Corn snakes do need humidity—but not a lot. You should use a hygrometer to make sure that the humidity in your corn snake’s enclosure stays between 40 and 50 percent.
That is high enough that your corn snake won’t have problems shedding and low enough that there won’t be unnecessary issues with skin infections and breathing.
In this article, we will tell you why corn snakes need humidity at the 40 to 50 percent level, and how you can be sure to give them just the right amount of moisture for healthy living.
Corn Snakes Come From Well-Watered Areas
Corn snakes are abundant in the Mississippi Valley and the Southeastern United States.
These are all areas that get lots of rain, distributed more or less evenly throughout the year. There are many lakes, streams, and marshes.
In that humid climate, corn snakes prefer drier areas.
They make burrows in dried grass and leaf litter, waiting patiently for days at a time for a lizard, a frog, or, more often, a rodent to scamper by. They strike it and eat it whole.
On average, the morning humidity in areas where corn snakes live in nature runs around 85 percent. By the middle of the afternoon, humidity is down to 50 percent. Morning humidity is enough to condense into dew.
Humid mornings ensure that corn snakes get the moisture they need every few weeks to shed their skins.
But you don’t want to give your corn snake exactly the same humidity it encounters in nature.
If you humidify your corn snake’s enclosure so much that condensation forms on the glass walls of its terrarium, it won’t evaporate during the day.
Dripping condensation will accumulate in the substrate of the cage. It will start growing mold, and your snake will be at risk of getting fungal infections of the skin.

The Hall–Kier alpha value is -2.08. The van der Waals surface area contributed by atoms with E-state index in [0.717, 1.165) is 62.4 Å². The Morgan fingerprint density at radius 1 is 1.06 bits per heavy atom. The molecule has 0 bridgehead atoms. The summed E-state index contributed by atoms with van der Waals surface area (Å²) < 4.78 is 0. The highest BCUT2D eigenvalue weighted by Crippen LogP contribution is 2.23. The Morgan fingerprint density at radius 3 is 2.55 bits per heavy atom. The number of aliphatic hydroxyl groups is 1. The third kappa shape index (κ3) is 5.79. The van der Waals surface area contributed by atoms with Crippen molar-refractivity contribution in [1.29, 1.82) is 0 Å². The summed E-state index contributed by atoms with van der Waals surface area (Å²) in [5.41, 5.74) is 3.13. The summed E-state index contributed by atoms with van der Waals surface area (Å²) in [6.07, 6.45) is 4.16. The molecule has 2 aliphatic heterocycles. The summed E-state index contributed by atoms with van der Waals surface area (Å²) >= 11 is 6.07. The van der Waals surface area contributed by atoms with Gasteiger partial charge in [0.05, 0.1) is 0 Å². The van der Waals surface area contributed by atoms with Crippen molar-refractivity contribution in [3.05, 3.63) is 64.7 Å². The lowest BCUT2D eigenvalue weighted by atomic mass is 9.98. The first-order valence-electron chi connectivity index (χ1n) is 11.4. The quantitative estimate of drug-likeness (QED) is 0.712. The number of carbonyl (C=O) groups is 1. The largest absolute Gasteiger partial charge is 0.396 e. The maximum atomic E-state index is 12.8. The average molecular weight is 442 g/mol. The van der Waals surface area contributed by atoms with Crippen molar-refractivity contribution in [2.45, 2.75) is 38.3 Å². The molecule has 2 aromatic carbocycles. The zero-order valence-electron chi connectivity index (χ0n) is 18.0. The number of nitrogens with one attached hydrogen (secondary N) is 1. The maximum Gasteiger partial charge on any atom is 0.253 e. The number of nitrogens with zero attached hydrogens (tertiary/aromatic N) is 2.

A constant 50 to 60 percent humidity, not so much that there is condensation in the cage, is best for keeping your corn snake healthy.
Here’s How to Keep Humidity and Healthy Levels for Corn Snakes
The secret to giving your corn snake the humidity it needs involves keeping several factors in balance.
First of all, your corn snake needs warmth. Corn snakes and other reptiles are cold-blooded.
They depend on the atmosphere around them to keep their bodies at a survivable temperature.
You should never let your corn snake’s enclosure get cooler than 70 degrees Fahrenheit (21 degrees Celsius).
Your corn snake needs a basking area, where it can digest its food (digestive enzymes require higher temperatures) at about 85 degrees Fahrenheit (29 degrees Celsius).
These temperatures support your snake’s metabolism, but they also encourage slow evaporation.
The next requirement for your snake’s cage is good ventilation. All reptiles need oxygen. You can’t seal them up in a terrarium and expect plants, which they will promptly destroy, to keep the air breathable.
The other reason for good ventilation is making sure that there is enough air circulation to keep moisture from accumulating inside the cage.
The best way to take care of this is to have a wire mesh grate for a lid on the cage. Or, better, have a wire mesh door on the side of the cage for ventilation and easy access to your snake.
Corn snakes are great escape artists. Any mesh lid or door needs to fit securely, leaving no cracks, and come with a lock. Young corn snakes can wriggle through any opening the size of their snouts.
Proper heating and ventilation keep moisture from becoming excessive, but how do you generate just enough humidity for your snake?
You will need two things:
- A water bowl, that you clean and refill with fresh water daily, and
- A bowl of damp moss.
The evaporation from the water bowl and the damp moss will be enough to keep humidity at 50 to 60 percent. At this level, your corn snake’s skin stays moist and supple.
The skin between the scales does not crack and it does not become infected.
The immune system in the skin of your snake is more active, and better able to fight infection. And it is easier for your snake to breathe, giving it better chance of survival in case of respiratory infection.
It’s OK to soak your snake in its water bowl if it seems to have trouble shedding. Chances are, though, it will do this on its own.
You can minimize any problems from accidentally giving your snake too much humidity by being careful to keep its enclosure at the right temperature. Have a thermometer mounted inside the cage.